Under a calculated antimicrobiotic therapy with Piperacilin and Sulbactam the respiratory condition quickly improved and the patient could be extubated after 48 hours. Chest tubes could be removed soon and the patient was released from hospital on the 4th post OP day with normally expanded lung.


"Reexpansion pulmonary edema" (RPE) has been described as a rare, life threatening complication in the treatment of lung atelectasis, pleural effusions or spontaneous pneumothorax with a mortality up to 20% [1].

Pinault in Paris was the first to describe the clinical situation in 1853 after the drainage of 3 l pleural effusion [2]. The first report of a RPE after treatment for a totally collapsed lung because of pneumothorax was published in 1958 by Carlson [3]. In the following years, there were several cases reporting on the occurrence of RPE after spontaneous pneumothorax, the resection of a mediastinal tumor, thoracoscopy, or talc pleurodesis [35].

Mahfood et al reviewed all reported cases from 1958 to 1987 with 47 cases of RPE. Here the clinical disorders occur from almost free of complaints to foydurant processes with lethal ending. A rapid onset of dyspnoea is the cardinal symptom, followed by cough and hypotension. Risk factors seem to be age (the younger the patient, the higher the risk), female sex, degree of lung collapse, a pneumothorax existing more than 24 hours, a reexpansion of the lung in less than ten minutes, using a suction system and - in cases of a pleural effusion - an evacuation volume of more than 2000 ml [1].

RPE can occur as well after talc pleurodesis. In a retrospective study of 614 patients, 12 patients developed transient interstitial opacities on the chest x-ray, indicating a RPE [4].

In one case report, RPE occurred after left thoracoscopic resection of a mediastinal tumor. Here, the lung had been preoperatively compressed by the tumor and one-lung ventilation was used [5].

Fujino et al reported an intraoperative RPE during a video assisted thoracoscopy, where high-frequency jet ventilation was used to reexpand the lung, which had collapsed 23 days before [6]. All cases had in common that the duration of the lung collapse was at least 12 hours.

Although the precise incidence of RPE is not known, it is generally considered to be very low. A series of 320 cases of spontaneous pneumothorax was published by Rozenman et al in 1996 with 3 cases of RPE [7]. In another case series of a combined total of 775 cases with patients treated for spontaneous pneumothorax was no reported case of RPE [8, 9].

Usually, most of the reported cases were described as an ipsilateral RPE, but there are few patients with contra- or even bilateral edema, which seem to raise the mortality. Her and Mandy published 3 cases with a contralateral RPE after a right upper lobectomy for cancer, a drainage of a pleural effusion and an intraoperative collapse during non thoracic surgery. In all cases, the RPE in the contralateral lung occurred faster and more severe than in the collapsed side [10].

Appraising the temporal dynamic, the first symptoms often occur within the first hour up to 24 hours after the re-expansion of the lung [7].

As we know from a 22 case series published by Gleeson, who reviewed the CT scans of patients with RPE, the most common CT findings of reexpansion pulmonary edema include ipsilateral ground-glass opacities, septal thickening, foci of consolidation and areas of atelectasis [11].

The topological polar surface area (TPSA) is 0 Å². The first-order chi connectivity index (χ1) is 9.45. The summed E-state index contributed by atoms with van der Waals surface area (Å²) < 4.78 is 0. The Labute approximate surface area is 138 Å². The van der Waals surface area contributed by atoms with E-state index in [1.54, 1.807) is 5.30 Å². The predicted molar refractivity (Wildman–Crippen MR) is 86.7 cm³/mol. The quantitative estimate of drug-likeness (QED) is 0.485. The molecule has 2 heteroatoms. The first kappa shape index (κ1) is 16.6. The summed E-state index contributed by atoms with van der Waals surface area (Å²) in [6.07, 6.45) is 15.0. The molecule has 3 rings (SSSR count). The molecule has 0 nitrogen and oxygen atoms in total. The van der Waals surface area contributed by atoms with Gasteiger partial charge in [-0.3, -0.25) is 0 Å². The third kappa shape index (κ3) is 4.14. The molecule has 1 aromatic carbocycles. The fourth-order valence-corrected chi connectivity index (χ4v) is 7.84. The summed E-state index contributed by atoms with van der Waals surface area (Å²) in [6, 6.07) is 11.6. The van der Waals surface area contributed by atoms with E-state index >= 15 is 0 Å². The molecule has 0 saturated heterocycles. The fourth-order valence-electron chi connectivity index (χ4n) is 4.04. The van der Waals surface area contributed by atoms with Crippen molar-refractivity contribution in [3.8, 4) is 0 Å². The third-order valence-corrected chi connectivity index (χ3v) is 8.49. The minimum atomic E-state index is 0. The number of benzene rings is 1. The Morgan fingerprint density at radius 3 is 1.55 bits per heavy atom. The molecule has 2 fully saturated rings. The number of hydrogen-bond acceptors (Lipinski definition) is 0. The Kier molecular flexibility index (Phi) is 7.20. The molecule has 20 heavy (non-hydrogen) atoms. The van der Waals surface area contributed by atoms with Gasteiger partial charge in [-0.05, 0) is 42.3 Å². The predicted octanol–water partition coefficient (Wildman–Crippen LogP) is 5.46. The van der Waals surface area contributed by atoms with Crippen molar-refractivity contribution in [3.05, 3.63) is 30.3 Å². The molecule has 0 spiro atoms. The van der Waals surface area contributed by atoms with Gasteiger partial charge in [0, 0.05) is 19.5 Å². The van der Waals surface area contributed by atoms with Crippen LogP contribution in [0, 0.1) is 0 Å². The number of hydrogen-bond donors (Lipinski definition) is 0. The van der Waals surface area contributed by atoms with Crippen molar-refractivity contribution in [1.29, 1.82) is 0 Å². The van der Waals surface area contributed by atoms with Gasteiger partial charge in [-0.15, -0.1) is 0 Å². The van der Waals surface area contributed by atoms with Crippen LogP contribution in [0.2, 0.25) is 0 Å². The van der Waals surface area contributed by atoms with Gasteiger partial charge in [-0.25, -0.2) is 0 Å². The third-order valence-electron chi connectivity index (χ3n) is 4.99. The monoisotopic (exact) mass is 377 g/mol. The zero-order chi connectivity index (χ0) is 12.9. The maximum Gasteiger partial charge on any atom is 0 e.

The aetiology depends on multiple factors; however the pathophysiological process has not yet been completely explored. From several animal experiments it could be seen, that a chronic lung collapse causes a thickening of the capillary endothelium by the release of MCP1 (monocyte chemoattractant protein 1), Leukotriene B4 and IL-8 (Interleukin 8). On reexpansion of the lung, the microvessels are suddenly stretched, which harms their endothelium. Thereby the capillary permeability is increased and a loss of alveolar surfactant can be observed. Thus the perivascular pressure of the microvessels decreases, which leads to further endothelial damage. In addition to that, it could be demonstrated, that oxidases are induced, which leads to apoptosis of alveolar and endothelial cells [12, 13].

The treatment for RPE is symptomatic. Apart from monitoring the patient's vital parameters, invasive respiration with a high positive end-expiratory pressure may be necessary to reexpand the collapsed alveoli. Supportively anti-inflammatory drugs and diuretics should be given [14].


Although the RPE is a rare complication after the treatment of a pneumothorax, the physician should be aware of the severity of this disease pattern and always keep it in mind. Furthermore he should be aware of the fact that it can as well occur after a traumatic pneumothorax.


Written informed consent was obtained from the patient for publication of this Case report and any accompanying images. A copy of the written consent is available for review by the Editor-in-Chief of this journal.


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Correspondence to Mark Malota.

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MM drafted the manuscript. MCK made substantial revisions. BB searched the literature and the findings. RK had given final approval of the version to be published. All authors read and approved the final manuscript.

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Malota, M., Kowarik, M.C., Bechtold, B. et al. Reexpansion pulmonary edema following a posttraumatic pneumothorax: a case report and review of the literature. World J Emerg Surg 6, 32 (2011).